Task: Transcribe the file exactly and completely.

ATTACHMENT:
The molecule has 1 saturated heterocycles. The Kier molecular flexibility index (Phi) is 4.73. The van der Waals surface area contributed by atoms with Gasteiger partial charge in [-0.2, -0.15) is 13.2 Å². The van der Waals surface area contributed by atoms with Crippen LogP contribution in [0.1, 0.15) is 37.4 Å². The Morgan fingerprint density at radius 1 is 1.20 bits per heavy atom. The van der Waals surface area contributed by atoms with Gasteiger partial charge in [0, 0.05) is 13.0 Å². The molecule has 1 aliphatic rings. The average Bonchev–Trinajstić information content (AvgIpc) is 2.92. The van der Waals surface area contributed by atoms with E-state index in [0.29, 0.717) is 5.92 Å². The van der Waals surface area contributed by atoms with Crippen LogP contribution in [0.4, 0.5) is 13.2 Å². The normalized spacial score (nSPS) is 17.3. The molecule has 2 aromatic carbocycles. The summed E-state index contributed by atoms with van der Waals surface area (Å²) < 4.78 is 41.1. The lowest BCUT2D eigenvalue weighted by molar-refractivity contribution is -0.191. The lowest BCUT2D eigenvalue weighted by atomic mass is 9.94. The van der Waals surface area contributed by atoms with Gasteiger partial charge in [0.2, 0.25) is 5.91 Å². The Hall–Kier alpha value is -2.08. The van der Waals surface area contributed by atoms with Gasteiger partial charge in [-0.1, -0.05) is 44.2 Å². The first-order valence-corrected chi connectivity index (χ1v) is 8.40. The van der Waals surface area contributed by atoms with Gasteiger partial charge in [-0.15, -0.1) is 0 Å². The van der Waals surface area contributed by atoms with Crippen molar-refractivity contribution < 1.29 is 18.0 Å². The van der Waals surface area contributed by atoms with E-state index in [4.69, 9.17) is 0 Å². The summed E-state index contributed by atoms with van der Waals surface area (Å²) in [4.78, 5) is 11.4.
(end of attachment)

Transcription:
The molecule has 1 saturated heterocycles. The Kier molecular flexibility index (Phi) is 4.73. The van der Waals surface area contributed by atoms with Gasteiger partial charge in [-0.2, -0.15) is 13.2 Å². The van der Waals surface area contributed by atoms with Crippen LogP contribution in [0.1, 0.15) is 37.4 Å². The Morgan fingerprint density at radius 1 is 1.20 bits per heavy atom. The van der Waals surface area contributed by atoms with Gasteiger partial charge in [0, 0.05) is 13.0 Å². The molecule has 1 aliphatic rings. The average Bonchev–Trinajstić information content (AvgIpc) is 2.92. The van der Waals surface area contributed by atoms with E-state index in [0.29, 0.717) is 5.92 Å². The van der Waals surface area contributed by atoms with Crippen LogP contribution in [0.4, 0.5) is 13.2 Å². The normalized spacial score (nSPS) is 17.3. The molecule has 2 aromatic carbocycles. The summed E-state index contributed by atoms with van der Waals surface area (Å²) < 4.78 is 41.1. The lowest BCUT2D eigenvalue weighted by molar-refractivity contribution is -0.191. The lowest BCUT2D eigenvalue weighted by atomic mass is 9.94. The van der Waals surface area contributed by atoms with Gasteiger partial charge in [0.2, 0.25) is 5.91 Å². The Hall–Kier alpha value is -2.08. The van der Waals surface area contributed by atoms with Gasteiger partial charge in [-0.1, -0.05) is 44.2 Å². The first-order valence-corrected chi connectivity index (χ1v) is 8.40. The van der Waals surface area contributed by atoms with Gasteiger partial charge in [-0.15, -0.1) is 0 Å². The van der Waals surface area contributed by atoms with Crippen molar-refractivity contribution < 1.29 is 18.0 Å². The van der Waals surface area contributed by atoms with E-state index in [4.69, 9.17) is 0 Å². The summed E-state index contributed by atoms with van der Waals surface area (Å²) in [4.78, 5) is 11.4.